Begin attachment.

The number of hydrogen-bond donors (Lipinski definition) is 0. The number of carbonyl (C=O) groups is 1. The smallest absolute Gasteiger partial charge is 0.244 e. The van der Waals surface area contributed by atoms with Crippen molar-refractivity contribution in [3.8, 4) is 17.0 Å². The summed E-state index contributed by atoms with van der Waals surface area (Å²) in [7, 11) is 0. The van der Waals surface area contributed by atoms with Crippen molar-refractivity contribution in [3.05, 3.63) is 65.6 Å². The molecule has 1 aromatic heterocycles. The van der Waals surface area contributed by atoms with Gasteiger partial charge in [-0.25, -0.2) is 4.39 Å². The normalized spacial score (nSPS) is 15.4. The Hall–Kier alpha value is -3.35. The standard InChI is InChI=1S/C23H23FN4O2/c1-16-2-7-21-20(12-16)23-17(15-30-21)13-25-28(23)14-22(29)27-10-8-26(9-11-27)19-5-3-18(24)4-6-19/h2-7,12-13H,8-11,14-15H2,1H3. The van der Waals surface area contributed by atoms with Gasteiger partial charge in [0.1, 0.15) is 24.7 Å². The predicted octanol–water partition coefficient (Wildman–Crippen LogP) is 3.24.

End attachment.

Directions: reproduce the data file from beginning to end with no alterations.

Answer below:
The number of hydrogen-bond donors (Lipinski definition) is 0. The number of carbonyl (C=O) groups is 1. The smallest absolute Gasteiger partial charge is 0.244 e. The van der Waals surface area contributed by atoms with Crippen molar-refractivity contribution in [3.8, 4) is 17.0 Å². The summed E-state index contributed by atoms with van der Waals surface area (Å²) in [7, 11) is 0. The van der Waals surface area contributed by atoms with Crippen molar-refractivity contribution in [3.05, 3.63) is 65.6 Å². The molecule has 1 aromatic heterocycles. The van der Waals surface area contributed by atoms with Gasteiger partial charge in [-0.25, -0.2) is 4.39 Å². The normalized spacial score (nSPS) is 15.4. The Hall–Kier alpha value is -3.35. The standard InChI is InChI=1S/C23H23FN4O2/c1-16-2-7-21-20(12-16)23-17(15-30-21)13-25-28(23)14-22(29)27-10-8-26(9-11-27)19-5-3-18(24)4-6-19/h2-7,12-13H,8-11,14-15H2,1H3. The van der Waals surface area contributed by atoms with Gasteiger partial charge in [0.1, 0.15) is 24.7 Å². The predicted octanol–water partition coefficient (Wildman–Crippen LogP) is 3.24.